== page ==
Group for Research in Decision Analysis

The quadratic knapsack problem and related problems

Franklin Djeumou Fomeni Polytechnique Montréal, Canada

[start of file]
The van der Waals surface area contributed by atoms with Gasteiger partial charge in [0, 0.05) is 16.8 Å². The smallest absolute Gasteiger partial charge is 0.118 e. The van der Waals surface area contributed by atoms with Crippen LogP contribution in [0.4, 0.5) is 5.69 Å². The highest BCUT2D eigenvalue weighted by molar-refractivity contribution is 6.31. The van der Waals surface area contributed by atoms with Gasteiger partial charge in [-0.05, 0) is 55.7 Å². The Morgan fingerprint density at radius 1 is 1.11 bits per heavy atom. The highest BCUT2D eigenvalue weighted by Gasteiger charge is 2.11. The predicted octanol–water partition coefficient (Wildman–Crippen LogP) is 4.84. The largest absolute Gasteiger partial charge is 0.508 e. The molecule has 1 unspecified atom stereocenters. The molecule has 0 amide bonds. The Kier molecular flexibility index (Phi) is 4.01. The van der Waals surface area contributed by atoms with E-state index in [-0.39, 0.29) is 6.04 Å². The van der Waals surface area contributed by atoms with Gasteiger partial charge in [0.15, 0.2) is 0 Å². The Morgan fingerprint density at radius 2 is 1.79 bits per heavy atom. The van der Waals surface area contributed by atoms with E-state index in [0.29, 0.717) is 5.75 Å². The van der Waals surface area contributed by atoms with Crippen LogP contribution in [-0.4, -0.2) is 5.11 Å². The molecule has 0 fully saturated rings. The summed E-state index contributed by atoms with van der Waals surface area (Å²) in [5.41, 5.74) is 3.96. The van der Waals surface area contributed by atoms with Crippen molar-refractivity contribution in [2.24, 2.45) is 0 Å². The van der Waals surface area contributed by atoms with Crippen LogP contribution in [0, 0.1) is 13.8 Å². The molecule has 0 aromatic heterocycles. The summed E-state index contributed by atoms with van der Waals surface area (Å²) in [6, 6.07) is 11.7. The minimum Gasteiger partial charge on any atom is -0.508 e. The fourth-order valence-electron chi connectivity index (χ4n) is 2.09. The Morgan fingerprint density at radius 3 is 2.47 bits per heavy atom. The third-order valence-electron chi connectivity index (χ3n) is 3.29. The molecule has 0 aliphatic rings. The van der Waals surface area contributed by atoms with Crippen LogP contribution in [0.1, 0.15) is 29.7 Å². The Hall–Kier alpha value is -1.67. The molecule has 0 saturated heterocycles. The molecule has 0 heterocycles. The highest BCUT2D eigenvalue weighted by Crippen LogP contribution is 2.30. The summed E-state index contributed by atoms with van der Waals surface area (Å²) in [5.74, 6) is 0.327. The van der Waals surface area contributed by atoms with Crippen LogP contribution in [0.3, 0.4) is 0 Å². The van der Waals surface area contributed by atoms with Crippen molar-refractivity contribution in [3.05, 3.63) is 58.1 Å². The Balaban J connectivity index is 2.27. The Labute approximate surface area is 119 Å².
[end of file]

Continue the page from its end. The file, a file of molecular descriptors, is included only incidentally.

The Quadratic Knapsack Problem (QKP) is a particular kind of optimization problem that was introduced in 1980 and can model a vast array of important practical problems. Its applications include portfolio optimisation, project selection, facilities location, etc. It can also appear as a sub-problem when solving other important optimization problems. Essentially, it amounts to maximizing a quadratic function of a set of binary variables, subject to a single linear constraint. An intriguing fact about the QKP is that it has both non-linear and discrete aspects. For this reason, it can be tackled in a variety of ways, for example using linear, quadratic or semidefinite programming, or Lagrangian relaxation or decomposition. At present the most competitive exact solution method for the QKP is only capable of solving instances with up 400 variables. When this method is combined with some aggressive reduction procedure, it can solve large instances. In this talk, we present an alternative solution methods for the QKP (a cut-and-branch framework). This method combines an effective heuristic method based on dynamic programming and a sophisticated cutting plane algorithm. We also present a new class of cutting planes for any mixed 0-1 polynomial program. These inequalities can be used to strengthen a given level of RLT relaxation and can be separated in polynomial time.